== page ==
Submitted by David Cardinal on Thu, 09/22/2016 - 12:56
As the economics of selling stock continue to deteriorate, the time required to process, keyword, and submit images can easily cost you more than you’ll earn in royalties. Adobe has made itself a major player in selling stock images and videos since its acquisition of Fotolia, but now it has finally provided some love for photographers who are looking to license their images. It’s new contributor website allows you to easily upload suitable images, will suggest keywords for you, and let you submit them with a few clicks. Better yet, for Lightroom users, there is now an integrated Adobe Stock Publishing Service. The process isn’t perfect, but we’ll take you through how it works in case you want to give it a try:
Submitted by David Cardinal on Thu, 09/22/2016 - 08:30
Unless you have a monster computer, editing high-resolution images (or photos with lots of edits) can be slow and tiresome, whatever tool you are using. Fortunately, Adobe has just provided a simple fix for Lightroom users – editing the Smart Preview of an image instead of the full-resolution version. This was already what happened in Lightroom Mobile, or when you didn’t have the original image, but now you can easily enable the feature for all of your editing.
Submitted by David Cardinal on Thu, 05/05/2016 - 14:44
One of the most fun experiences in birding and bird photography is watching flycatchers hit the water to grab insects. Unfortunately, it is usually only that – an experience. Actually capturing photos of the birds in action is one of the hardest tasks in wildlife photography. It is possible (just barely) to do it by actually tracking the birds, if you have the right gear and just the right setup and background. But most of the time, that simply isn’t an option. However, there is a fairly simple set of steps you can take to give yourself a chance at getting some interesting images, and maybe even some really good ones if you are persistent enough. We experimented with it on our recent Texas bird photo workshop with some good successes. Here is what you need to do:
Submitted by David Cardinal on Wed, 02/03/2016 - 11:14
We’ve got all sorts of goodies today for bird photographers. First, I’ve written up some of my favorite “pro” tips for bird photographers in a (makers of ProShow, our favorite slide show software). Photodex also put together a cool video from some of the shots from our previous South Texas bird photo workshops to accompany the blog post.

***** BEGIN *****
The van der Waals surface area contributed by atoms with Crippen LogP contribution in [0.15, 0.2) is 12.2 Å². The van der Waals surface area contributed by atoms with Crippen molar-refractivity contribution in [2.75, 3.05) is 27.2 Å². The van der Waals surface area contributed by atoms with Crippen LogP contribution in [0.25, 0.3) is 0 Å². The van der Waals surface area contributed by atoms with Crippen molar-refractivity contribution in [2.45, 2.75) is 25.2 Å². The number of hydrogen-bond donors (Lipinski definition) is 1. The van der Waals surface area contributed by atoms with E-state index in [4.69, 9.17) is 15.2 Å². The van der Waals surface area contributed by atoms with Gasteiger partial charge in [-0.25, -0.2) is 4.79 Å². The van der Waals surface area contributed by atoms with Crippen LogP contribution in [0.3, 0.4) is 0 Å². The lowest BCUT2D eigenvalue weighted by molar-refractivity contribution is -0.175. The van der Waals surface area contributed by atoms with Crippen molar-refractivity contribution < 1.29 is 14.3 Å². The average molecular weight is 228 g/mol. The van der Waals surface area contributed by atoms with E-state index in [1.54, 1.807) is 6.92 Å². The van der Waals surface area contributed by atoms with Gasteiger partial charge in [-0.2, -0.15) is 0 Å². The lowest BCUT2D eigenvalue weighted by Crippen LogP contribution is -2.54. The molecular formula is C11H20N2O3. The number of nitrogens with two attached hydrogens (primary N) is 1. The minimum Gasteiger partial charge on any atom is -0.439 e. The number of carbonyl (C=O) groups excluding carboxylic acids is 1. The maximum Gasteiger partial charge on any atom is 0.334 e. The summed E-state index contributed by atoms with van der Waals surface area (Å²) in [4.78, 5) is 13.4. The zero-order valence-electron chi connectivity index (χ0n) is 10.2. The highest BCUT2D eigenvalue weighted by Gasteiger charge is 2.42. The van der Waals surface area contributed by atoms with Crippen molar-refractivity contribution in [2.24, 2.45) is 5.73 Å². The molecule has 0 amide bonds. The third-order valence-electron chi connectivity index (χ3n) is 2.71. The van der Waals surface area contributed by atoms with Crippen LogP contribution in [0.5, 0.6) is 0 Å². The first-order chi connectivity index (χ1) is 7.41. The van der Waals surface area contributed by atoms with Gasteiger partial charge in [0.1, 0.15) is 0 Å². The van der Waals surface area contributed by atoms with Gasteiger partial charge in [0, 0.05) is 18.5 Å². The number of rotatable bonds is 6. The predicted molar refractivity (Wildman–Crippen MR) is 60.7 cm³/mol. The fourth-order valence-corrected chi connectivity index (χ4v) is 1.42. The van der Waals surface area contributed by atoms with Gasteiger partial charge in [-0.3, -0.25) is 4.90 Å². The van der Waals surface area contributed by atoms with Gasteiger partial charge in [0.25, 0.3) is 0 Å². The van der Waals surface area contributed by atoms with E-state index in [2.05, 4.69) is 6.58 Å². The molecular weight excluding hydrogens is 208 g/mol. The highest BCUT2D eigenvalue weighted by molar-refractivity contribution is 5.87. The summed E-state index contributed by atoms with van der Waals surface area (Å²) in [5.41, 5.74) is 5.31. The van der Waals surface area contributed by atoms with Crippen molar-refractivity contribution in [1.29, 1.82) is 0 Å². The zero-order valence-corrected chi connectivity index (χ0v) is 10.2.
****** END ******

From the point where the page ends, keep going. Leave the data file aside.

And tonight (Wednesday, February 3rd) I’ll be speaking (and showing illustrative images, with plenty of tips and tidbits of advice) on South Texas Bird photography at the Bay Area Bird Photographers meeting (7:30pm at the Palo Alto Baylands). It is free and open to all. I hope you can join us! (Meeting info at the end of this article).
Submitted by David Cardinal on Thu, 11/12/2015 - 08:52
Nothing is more frustrating to a photographer than getting back from a trip and having your photos not do your experience justice. I’ll be hosting a Free webinar on November 23rd, hosted by Datacolor and co-sponsored by DxO to help you with setting up a color-managed workflow, and then going beyond managing color to mastering color in your travel and vacation photography. It’s free but . The Webinar will start at 11am Pacific (2pm Eastern) and last about an hour (including time for questions).
Submitted by David Cardinal on Tue, 10/27/2015 - 07:18
Anyone who is serious about photography is hopefully already calibrating & profiling their monitors using a hardware device, like the excellent Spyder5 (for basic use, is perfect). If you’re not, then you’re just guessing when it comes to getting accurate color. However, you can go far beyond just building profiles if you instead choose either or . These versions include powerful display measurement and analysis tools that can be used both for finding the optimal settings for your display prior to profiling, and to help you compare and troubleshoot display issues....
Submitted by David Cardinal on Wed, 09/30/2015 - 11:18